Occasionally an orchid grower will show me a plant that they’ve just bought and ask when I thought it would flower. In the case of recently de-flasked cymbidium seedlings, my estimate of five years sometime sends the buyer into shock! Flowering cymbidiums are cheap, considering the time it takes to raise them from seed. Struck back-bulbs take less time to flower, because their growth is assisted by nutrients stored in the back-bulb, but they still take three or four years.
The above estimates are based on personal experience in the case of plants raised in a shade-house with a fibreglass roof and open sides. This type of construction traps little extra heat in winter and the plants are not much warmer than if grown in the open. Most professional cymbidium growers grow their plants in plastic tunnel houses, a big advantage in winter as they effectively trap winter sunshine, so that their internal temperature rapidly rises into the twenties whenever the sun shines. Some professional growers also supply artificial heat in winter to maintain their young seedlings at a minimum temperature of 12-15˚C. Under these conditions they are able to flower most of their cymbidium seedlings in as little as three years. But don’t expect to do the same consistently unless you can provide similar growing conditions.
While plastic tunnel houses have a distinct advantage in terms of promoting rapid growth and early flowering during the cooler months, they have a big disadvantage in summer. At that time they can become excessively hot and stuffy, providing prime conditions for the development of scale and spider mite, unless they are fitted with powerful cooling fans. An open shade-house is better at that time of year because the plants are fully exposed to any cool breezes that nature brings.
Most newly de-flasked Australian native dendrobium seedlings also take four or five years to flower, although of course it depends on their size when taken from the flask. Some take considerably longer. In my experience Dendrobium speciosum seedlings take about ten years to reach flowering size, and some of their seedlings take almost as long, especially in those cases where the other parent was a hybrid bred from D. speciosum. These estimates apply to plants grown in Melbourne. Growers in NSW or Queensland can flower their native orchids several years earlier, mainly because of their sunnier, warmer winter weather.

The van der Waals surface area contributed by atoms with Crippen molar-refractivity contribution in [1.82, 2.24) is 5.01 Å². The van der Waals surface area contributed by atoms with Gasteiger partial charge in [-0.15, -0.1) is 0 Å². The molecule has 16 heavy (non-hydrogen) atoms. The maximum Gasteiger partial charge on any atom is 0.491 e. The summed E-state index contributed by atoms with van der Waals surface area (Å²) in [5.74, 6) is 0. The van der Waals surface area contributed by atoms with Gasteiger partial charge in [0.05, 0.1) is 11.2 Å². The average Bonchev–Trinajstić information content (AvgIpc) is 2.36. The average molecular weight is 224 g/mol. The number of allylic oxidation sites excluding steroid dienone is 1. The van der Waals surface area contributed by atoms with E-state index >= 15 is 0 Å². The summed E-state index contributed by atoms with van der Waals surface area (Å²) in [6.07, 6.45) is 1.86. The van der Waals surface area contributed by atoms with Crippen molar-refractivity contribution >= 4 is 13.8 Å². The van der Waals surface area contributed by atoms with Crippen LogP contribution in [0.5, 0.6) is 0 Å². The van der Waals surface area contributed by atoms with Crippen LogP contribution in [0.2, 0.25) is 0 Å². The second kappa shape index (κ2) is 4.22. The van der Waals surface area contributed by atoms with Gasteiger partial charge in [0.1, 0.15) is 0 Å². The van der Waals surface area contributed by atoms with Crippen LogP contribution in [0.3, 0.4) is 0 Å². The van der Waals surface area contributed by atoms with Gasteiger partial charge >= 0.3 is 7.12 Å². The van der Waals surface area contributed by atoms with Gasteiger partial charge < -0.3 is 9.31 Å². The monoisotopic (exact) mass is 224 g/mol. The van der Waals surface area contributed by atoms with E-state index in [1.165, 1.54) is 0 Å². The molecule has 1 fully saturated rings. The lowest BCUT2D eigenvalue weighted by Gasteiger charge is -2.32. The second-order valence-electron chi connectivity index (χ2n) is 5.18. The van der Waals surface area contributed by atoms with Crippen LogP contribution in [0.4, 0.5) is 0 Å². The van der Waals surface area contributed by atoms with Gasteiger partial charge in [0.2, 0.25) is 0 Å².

In my experience, disas grow to flowering size more quickly than any other orchid. They routinely flower less than two years after de-flasking, and occasionally they produce flowers in less than a year. Be warned, though, they are much less forgiving of poor culture than are cymbidiums or Australian native dendrobiums. Even experienced orchid growers have sometimes failed to grow disas successfully and have given them up in disgust. On the other hand, ‘new chums’ sometimes achieve spectacular success, which really annoys the ‘expert’!
Some growers have told me that they prefer to buy mature plants and won’t buy orchid seedlings because of the time it takes to flower them. I sometimes agree with them, but only if they’re pushing ninety and looking a little off-colour! Youngsters like me in their 70s are well advised to keep buying seedlings, as it’s the only way they stand a chance of acquiring a show champion, unless they’re willing to part with big money! Show champions are highly valued by their owners, who require considerable financial persuasion to part with them. If you buy a few seedlings each year, and patiently wait out the gestation period of five years, eventually you will have the pleasure of seeing a succession of seedlings flower for you.